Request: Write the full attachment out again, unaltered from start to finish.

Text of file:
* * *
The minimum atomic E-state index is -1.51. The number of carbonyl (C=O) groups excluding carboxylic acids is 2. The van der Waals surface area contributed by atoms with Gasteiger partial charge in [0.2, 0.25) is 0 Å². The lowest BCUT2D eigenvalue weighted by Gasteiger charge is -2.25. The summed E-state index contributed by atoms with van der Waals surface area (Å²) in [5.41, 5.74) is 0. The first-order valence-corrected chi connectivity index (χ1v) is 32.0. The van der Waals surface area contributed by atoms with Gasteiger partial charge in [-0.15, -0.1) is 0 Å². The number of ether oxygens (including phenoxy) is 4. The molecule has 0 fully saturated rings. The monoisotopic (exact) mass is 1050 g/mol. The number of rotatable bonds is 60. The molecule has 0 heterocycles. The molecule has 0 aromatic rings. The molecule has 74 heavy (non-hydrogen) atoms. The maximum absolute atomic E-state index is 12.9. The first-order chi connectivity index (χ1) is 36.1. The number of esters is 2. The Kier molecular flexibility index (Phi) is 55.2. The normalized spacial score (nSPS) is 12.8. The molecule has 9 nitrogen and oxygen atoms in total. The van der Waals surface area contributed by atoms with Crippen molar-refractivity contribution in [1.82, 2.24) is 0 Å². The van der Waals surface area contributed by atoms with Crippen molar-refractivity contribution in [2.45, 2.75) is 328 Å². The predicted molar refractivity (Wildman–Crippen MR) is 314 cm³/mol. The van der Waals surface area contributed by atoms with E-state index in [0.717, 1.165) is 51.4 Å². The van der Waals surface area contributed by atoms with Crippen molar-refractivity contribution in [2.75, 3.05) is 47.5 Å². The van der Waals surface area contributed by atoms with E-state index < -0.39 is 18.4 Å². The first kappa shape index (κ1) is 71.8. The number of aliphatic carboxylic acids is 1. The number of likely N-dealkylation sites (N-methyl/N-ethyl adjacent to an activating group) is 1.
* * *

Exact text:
The minimum atomic E-state index is -1.51. The number of carbonyl (C=O) groups excluding carboxylic acids is 2. The van der Waals surface area contributed by atoms with Gasteiger partial charge in [0.2, 0.25) is 0 Å². The lowest BCUT2D eigenvalue weighted by Gasteiger charge is -2.25. The summed E-state index contributed by atoms with van der Waals surface area (Å²) in [5.41, 5.74) is 0. The first-order valence-corrected chi connectivity index (χ1v) is 32.0. The van der Waals surface area contributed by atoms with Gasteiger partial charge in [-0.15, -0.1) is 0 Å². The number of ether oxygens (including phenoxy) is 4. The molecule has 0 fully saturated rings. The monoisotopic (exact) mass is 1050 g/mol. The number of rotatable bonds is 60. The molecule has 0 heterocycles. The molecule has 0 aromatic rings. The molecule has 74 heavy (non-hydrogen) atoms. The maximum absolute atomic E-state index is 12.9. The first-order chi connectivity index (χ1) is 36.1. The number of esters is 2. The Kier molecular flexibility index (Phi) is 55.2. The normalized spacial score (nSPS) is 12.8. The molecule has 9 nitrogen and oxygen atoms in total. The van der Waals surface area contributed by atoms with Crippen molar-refractivity contribution in [1.82, 2.24) is 0 Å². The van der Waals surface area contributed by atoms with Crippen molar-refractivity contribution in [2.45, 2.75) is 328 Å². The predicted molar refractivity (Wildman–Crippen MR) is 314 cm³/mol. The van der Waals surface area contributed by atoms with E-state index in [0.717, 1.165) is 51.4 Å². The van der Waals surface area contributed by atoms with Crippen molar-refractivity contribution in [2.75, 3.05) is 47.5 Å². The van der Waals surface area contributed by atoms with E-state index < -0.39 is 18.4 Å². The first kappa shape index (κ1) is 71.8. The number of aliphatic carboxylic acids is 1. The number of likely N-dealkylation sites (N-methyl/N-ethyl adjacent to an activating group) is 1.